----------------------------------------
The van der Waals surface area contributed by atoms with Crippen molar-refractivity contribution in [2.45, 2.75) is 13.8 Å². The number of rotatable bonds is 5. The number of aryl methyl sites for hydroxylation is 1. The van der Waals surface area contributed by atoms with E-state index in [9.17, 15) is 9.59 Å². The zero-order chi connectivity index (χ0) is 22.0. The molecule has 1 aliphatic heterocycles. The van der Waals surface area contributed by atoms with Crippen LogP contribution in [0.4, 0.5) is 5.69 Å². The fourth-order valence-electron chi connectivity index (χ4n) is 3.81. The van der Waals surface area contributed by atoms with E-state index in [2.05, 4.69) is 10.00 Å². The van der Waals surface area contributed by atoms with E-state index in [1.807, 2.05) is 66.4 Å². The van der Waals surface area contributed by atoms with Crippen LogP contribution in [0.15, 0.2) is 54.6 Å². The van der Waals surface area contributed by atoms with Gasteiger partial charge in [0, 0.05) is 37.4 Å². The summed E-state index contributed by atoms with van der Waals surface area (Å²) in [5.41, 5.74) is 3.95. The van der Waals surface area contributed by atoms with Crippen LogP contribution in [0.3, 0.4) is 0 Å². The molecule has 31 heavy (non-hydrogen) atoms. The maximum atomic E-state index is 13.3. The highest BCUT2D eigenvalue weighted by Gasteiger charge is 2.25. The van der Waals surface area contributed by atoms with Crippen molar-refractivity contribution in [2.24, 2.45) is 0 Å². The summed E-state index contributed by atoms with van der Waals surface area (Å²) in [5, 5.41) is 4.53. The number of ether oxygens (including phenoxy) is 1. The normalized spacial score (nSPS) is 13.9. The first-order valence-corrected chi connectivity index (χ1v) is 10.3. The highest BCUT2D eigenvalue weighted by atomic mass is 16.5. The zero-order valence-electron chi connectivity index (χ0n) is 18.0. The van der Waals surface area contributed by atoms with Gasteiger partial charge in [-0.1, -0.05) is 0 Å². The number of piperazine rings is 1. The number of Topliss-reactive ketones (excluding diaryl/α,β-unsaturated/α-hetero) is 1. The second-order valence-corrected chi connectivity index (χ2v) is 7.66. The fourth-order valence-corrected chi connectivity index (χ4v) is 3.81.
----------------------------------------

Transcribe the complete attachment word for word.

The van der Waals surface area contributed by atoms with Crippen molar-refractivity contribution in [2.45, 2.75) is 13.8 Å². The number of rotatable bonds is 5. The number of aryl methyl sites for hydroxylation is 1. The van der Waals surface area contributed by atoms with E-state index in [9.17, 15) is 9.59 Å². The zero-order chi connectivity index (χ0) is 22.0. The molecule has 1 aliphatic heterocycles. The van der Waals surface area contributed by atoms with Crippen LogP contribution in [0.4, 0.5) is 5.69 Å². The fourth-order valence-electron chi connectivity index (χ4n) is 3.81. The van der Waals surface area contributed by atoms with E-state index in [2.05, 4.69) is 10.00 Å². The van der Waals surface area contributed by atoms with E-state index in [1.807, 2.05) is 66.4 Å². The van der Waals surface area contributed by atoms with Crippen LogP contribution in [0.15, 0.2) is 54.6 Å². The van der Waals surface area contributed by atoms with Gasteiger partial charge in [0, 0.05) is 37.4 Å². The summed E-state index contributed by atoms with van der Waals surface area (Å²) in [5.41, 5.74) is 3.95. The van der Waals surface area contributed by atoms with Crippen LogP contribution in [0.3, 0.4) is 0 Å². The molecule has 31 heavy (non-hydrogen) atoms. The maximum atomic E-state index is 13.3. The highest BCUT2D eigenvalue weighted by Gasteiger charge is 2.25. The van der Waals surface area contributed by atoms with Crippen molar-refractivity contribution in [2.24, 2.45) is 0 Å². The summed E-state index contributed by atoms with van der Waals surface area (Å²) in [5, 5.41) is 4.53. The number of ether oxygens (including phenoxy) is 1. The normalized spacial score (nSPS) is 13.9. The first-order valence-corrected chi connectivity index (χ1v) is 10.3. The highest BCUT2D eigenvalue weighted by atomic mass is 16.5. The zero-order valence-electron chi connectivity index (χ0n) is 18.0. The van der Waals surface area contributed by atoms with Gasteiger partial charge in [-0.1, -0.05) is 0 Å². The number of piperazine rings is 1. The number of Topliss-reactive ketones (excluding diaryl/α,β-unsaturated/α-hetero) is 1. The second-order valence-corrected chi connectivity index (χ2v) is 7.66. The fourth-order valence-corrected chi connectivity index (χ4v) is 3.81.